- Total Accounts: Many lenders like to see a mixture of types of credit, and about 10 accounts. It may seem like a high number, but considering most families carry a mortgage, 1-2 auto loans, perhaps a student loan, and a handful of credit cards, and perhaps a line of credit, they do add up quickly.
- Credit Inquiries: There are “hard” inquiries by lenders, and “soft” inquiries by places such as Credit Karma™. When you are pulling your own credit report for free, that is typically a soft inquiry and doesn’t show on your report. Hard inquiries by lenders do show up, and can deduct points from your credit score. When you purchase a car or home, it’s normal to see 3-5 inquiries from various lenders, and won’t have a huge impact on your score. If you are in the mall requesting a credit card from several stores on the same day, that may raise some red flags to other lenders.
On the Credit Score Center Tab, you can see your Transunion Credit Score, Vantage Score, Auto Insurance score, and Home Insurance Score.
- The Vantage Score is a modeling collaboration by all three credit bureaus, with scores ranging from 501 to 990. It grades your creditworthiness on an A to F letter scale, so you can get an idea of how your credit looks across the three bureaus.
- The Auto Insurance Score ranges from 150 to 950. It is used primarily by auto insurance companies to determine the likelihood that you’ll file an insurance claim, and is not based on your driving record.
- The Home Insurance Score ranges from 150 to 950 and is used by home insurance companies to determine the likelihood that you’ll file and insurance claim. When I look back at my personal score over time, it was very good, until we had a flood in our OK home several years ago and had to file a claim. It plummeted, and is slowly going back up over time. (Don’t get me started on why we pay a premium each month so it’s there if we need it, but if we USE it for a legitimate claim they want to lower a score…)
So often on credit report articles, I see that readers comment that if others would just “pay cash” for everything and avoid credit, they could save a lot of money. While this is partially true, it’s just not reality for everyone. Many people need credit from time to time, especially for large purchases such as a home or an automobile to get to work. Yes, there are people who are able to work out a plan to pay cash for these things, but even for those people, having good credit affects them. Why? Places such as insurance companies, and even some employers, check credit reports before quoting rates or offering employment. Also, even with really good health insurance or a stable job, it can take just one severe health crisis or job loss to really change a family’s financial situation. There are many qualified, hard working people struggling to find work at the salary they’re accustomed to. I have seen people go through this who were used to living on cash not credit, and find themselves needing credit, but not qualify because they have no credit history. My best advice is to use credit wisely, and check your report often to ensure it is accurate!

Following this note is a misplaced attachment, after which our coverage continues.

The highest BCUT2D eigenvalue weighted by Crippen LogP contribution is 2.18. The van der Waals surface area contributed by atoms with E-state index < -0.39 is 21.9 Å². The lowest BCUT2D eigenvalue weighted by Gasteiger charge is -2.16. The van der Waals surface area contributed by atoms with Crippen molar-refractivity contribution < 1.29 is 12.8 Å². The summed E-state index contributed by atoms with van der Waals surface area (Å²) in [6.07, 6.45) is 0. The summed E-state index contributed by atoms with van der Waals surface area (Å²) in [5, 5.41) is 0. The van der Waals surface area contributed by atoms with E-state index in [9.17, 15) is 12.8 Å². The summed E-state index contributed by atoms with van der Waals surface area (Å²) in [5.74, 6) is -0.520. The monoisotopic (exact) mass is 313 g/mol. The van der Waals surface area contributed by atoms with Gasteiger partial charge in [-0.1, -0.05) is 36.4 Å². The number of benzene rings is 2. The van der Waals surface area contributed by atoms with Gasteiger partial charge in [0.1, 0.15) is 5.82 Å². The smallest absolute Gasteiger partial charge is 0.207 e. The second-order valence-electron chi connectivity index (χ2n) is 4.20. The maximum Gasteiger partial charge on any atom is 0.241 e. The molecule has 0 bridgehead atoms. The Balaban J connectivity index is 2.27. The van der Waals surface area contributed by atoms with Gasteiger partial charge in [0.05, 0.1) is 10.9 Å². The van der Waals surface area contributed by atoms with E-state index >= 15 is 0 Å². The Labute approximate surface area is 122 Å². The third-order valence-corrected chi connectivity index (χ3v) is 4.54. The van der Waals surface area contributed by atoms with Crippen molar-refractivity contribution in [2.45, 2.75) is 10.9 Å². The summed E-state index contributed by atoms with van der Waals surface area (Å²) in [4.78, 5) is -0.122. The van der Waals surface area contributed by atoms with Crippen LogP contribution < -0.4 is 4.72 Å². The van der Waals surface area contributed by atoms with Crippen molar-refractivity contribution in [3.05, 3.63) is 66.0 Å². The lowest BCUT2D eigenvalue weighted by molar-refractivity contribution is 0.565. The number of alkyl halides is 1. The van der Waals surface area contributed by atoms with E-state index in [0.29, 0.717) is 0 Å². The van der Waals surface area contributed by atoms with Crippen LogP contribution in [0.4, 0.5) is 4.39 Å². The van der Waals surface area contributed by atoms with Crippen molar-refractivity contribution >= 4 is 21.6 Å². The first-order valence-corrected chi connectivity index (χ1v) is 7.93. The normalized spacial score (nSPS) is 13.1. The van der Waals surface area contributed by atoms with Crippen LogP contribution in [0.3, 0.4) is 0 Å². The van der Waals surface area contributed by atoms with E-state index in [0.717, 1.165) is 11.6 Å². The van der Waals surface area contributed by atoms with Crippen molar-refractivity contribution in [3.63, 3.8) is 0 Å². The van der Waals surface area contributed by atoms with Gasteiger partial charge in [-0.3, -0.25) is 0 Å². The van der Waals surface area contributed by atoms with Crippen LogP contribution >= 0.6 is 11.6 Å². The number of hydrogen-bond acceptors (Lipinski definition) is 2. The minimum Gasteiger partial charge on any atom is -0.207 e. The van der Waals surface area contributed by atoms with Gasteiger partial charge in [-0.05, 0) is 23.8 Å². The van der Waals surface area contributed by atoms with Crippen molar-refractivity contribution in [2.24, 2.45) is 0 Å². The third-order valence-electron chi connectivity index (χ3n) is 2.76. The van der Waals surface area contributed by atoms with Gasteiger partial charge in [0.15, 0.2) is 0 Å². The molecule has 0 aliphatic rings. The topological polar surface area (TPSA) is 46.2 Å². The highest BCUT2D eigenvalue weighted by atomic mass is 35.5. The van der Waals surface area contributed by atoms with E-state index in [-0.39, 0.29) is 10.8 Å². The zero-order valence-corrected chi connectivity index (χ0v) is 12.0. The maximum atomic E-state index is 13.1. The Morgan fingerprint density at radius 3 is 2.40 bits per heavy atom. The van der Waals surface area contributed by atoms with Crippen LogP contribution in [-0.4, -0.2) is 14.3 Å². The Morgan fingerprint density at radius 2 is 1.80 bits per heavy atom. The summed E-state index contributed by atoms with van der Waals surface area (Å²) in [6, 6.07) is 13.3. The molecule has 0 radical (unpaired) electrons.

I’d like to also make sure y’all know that Credit Karma™ offers free financial tools and calculators, in addition to forums where you can ask questions and get answers.
Another great feature, is the Featured Cards by Credit Scores. You click on the tab (New to Credit, Poor Credit, Fair Credit, Good Credit, or Excellent Credit) that applies to your personal score. Under that tab, you’ll see some cards listed. It will tell you the name of the card, the terms, interest rates, Pros, Cons, Credit Score Approval Data (Average Credit Score that gets approved, and Typical lowest score Approved), and Real Customer Reviews! You can leave feedback if you’ve used that card program or read the reviews to help decide if that card is most appropriate for your situation before you apply. They can’t guarantee approval, but they can help guide you to the cards you’re most likely to be approved for based on the information they have.
Most asked questions:
- What is best type of card for those new to credit or repairing bad credit? Secured cards can help build or rebuild credit when paid on time over time. Many will allow you to convert those to unsecured cards after you’ve paid as agreed over time and improved your credit score, or apply for a new unsecured card. There are some great articles on the Credit Karma™ site with tips for young people looking to establish credit.
- When do collection accounts fall off of credit reports? It varies, and depends on your agreement with the creditor. It can be be when paid in full, settled, etc depending on the arrangement that you come to. The most important thing is to GET PAYMENT/SETTLEMENT AGREEMENTS IN WRITING BEFORE YOU PAY. They must honor their agreements, but the only recourse you have to force them to honor it is if you have a written agreement and have fulfilled the terms you agreed to.
Disclosure: This is a sponsored post written by me on behalf of the Credit Karma™.